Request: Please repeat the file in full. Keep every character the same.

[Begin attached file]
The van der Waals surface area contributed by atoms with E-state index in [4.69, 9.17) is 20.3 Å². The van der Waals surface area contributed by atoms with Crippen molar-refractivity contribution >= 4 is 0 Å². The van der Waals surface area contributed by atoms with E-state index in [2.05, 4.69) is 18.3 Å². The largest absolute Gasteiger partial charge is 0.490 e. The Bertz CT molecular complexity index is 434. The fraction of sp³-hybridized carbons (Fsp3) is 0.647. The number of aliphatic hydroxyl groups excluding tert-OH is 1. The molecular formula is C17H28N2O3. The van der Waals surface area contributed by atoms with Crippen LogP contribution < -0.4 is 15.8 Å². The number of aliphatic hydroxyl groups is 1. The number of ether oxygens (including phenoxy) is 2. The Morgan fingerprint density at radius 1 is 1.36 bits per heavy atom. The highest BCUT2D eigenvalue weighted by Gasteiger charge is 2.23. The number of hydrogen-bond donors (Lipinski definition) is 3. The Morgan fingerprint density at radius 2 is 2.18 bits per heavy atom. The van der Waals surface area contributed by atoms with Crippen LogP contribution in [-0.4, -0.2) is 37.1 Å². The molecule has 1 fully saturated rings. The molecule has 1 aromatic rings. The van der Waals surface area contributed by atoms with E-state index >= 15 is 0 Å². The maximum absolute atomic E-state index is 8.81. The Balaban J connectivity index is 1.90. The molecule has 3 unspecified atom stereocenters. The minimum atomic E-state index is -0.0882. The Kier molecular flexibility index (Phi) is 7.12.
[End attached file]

The van der Waals surface area contributed by atoms with E-state index in [4.69, 9.17) is 20.3 Å². The van der Waals surface area contributed by atoms with Crippen molar-refractivity contribution >= 4 is 0 Å². The van der Waals surface area contributed by atoms with E-state index in [2.05, 4.69) is 18.3 Å². The largest absolute Gasteiger partial charge is 0.490 e. The Bertz CT molecular complexity index is 434. The fraction of sp³-hybridized carbons (Fsp3) is 0.647. The number of aliphatic hydroxyl groups excluding tert-OH is 1. The molecular formula is C17H28N2O3. The van der Waals surface area contributed by atoms with Crippen LogP contribution < -0.4 is 15.8 Å². The number of aliphatic hydroxyl groups is 1. The number of ether oxygens (including phenoxy) is 2. The Morgan fingerprint density at radius 1 is 1.36 bits per heavy atom. The highest BCUT2D eigenvalue weighted by Gasteiger charge is 2.23. The number of hydrogen-bond donors (Lipinski definition) is 3. The Morgan fingerprint density at radius 2 is 2.18 bits per heavy atom. The van der Waals surface area contributed by atoms with Crippen LogP contribution in [-0.4, -0.2) is 37.1 Å². The molecule has 1 fully saturated rings. The molecule has 1 aromatic rings. The van der Waals surface area contributed by atoms with E-state index >= 15 is 0 Å². The maximum absolute atomic E-state index is 8.81. The Balaban J connectivity index is 1.90. The molecule has 3 unspecified atom stereocenters. The minimum atomic E-state index is -0.0882. The Kier molecular flexibility index (Phi) is 7.12.